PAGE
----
The role of sirtuins in mitochondrial function and doxorubicin-induced cardiac dysfunction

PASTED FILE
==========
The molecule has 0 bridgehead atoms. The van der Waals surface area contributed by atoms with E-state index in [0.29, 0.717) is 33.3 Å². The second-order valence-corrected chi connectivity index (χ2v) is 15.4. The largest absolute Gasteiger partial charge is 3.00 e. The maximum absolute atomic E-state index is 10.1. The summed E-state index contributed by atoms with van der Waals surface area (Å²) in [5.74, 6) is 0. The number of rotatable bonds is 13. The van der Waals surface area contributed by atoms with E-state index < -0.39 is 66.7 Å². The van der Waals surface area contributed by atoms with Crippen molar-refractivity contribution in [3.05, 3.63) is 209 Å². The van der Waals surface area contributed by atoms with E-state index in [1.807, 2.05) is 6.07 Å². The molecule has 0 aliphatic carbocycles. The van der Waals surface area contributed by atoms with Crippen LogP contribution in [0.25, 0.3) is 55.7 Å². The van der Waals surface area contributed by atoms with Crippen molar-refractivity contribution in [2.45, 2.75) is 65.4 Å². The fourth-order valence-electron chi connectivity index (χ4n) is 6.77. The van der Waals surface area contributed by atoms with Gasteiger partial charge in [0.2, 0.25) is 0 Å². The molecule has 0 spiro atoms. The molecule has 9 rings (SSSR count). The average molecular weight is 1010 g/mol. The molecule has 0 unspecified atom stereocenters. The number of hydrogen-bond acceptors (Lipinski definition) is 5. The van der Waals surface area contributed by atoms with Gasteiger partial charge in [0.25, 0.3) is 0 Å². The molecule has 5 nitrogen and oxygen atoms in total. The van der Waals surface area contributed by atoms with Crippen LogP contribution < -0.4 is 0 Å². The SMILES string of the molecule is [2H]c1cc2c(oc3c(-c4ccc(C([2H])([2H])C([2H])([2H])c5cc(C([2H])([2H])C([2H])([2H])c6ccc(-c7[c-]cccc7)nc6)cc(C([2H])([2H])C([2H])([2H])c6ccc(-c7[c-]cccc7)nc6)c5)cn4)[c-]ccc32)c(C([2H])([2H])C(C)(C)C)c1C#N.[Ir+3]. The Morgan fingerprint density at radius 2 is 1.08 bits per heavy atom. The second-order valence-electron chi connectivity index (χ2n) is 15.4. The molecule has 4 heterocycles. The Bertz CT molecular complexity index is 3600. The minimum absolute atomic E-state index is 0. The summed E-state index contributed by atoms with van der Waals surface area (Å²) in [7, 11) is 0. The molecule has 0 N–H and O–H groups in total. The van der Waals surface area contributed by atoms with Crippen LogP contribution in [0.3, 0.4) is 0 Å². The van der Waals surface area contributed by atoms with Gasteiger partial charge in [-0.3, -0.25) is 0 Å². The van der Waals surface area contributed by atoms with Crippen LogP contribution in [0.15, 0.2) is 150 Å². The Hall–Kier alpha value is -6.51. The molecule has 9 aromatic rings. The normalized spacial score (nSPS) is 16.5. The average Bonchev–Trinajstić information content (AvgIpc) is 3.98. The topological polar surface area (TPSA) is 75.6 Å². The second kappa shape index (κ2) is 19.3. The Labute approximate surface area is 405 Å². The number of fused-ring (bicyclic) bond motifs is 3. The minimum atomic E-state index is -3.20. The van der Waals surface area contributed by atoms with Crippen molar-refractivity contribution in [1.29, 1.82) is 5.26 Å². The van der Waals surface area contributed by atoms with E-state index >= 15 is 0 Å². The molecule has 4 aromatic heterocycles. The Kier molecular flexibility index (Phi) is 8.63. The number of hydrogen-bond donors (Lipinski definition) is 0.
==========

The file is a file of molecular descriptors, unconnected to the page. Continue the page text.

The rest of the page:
Anthracycline chemotherapeutics such as doxorubicin continue to be important treatments for many cancers. Through improved screening and therapy, more patients are surviving and living longer after the diagnosis of their cancer. However, anthracyclines are associated with both short- and long-term cardiotoxic effects. Doxorubicin-induced mitochondrial dysfunction is a central mechanism in the cardiotoxic effects of doxorubicin that contributes to impaired cardiac energy levels, increased reactive oxygen species production, cardiomyocyte apoptosis and the decline in cardiac function. Sirtuins are protein deacetylases that are activated by low energy levels and stimulate energy production through their activation of transcription factors and enzymatic regulators of cardiac energy metabolism. In addition, sirtuins activate oxidative stress resistance pathways. SIRT1 and SIRT3 are expressed at high levels in the cardiomyocyte. This review examines the function of sirtuins in the regulation of cardiac mitochondrial function, with a focus on their role in heart failure and an emphasis on their effects on doxorubicin-induced cardiotoxicity. We discuss the potential for sirtuin activation in combination with anthracycline chemotherapy in order to mitigate its cardiotoxic side-effects without reducing the antineoplastic activity of anthracyclines.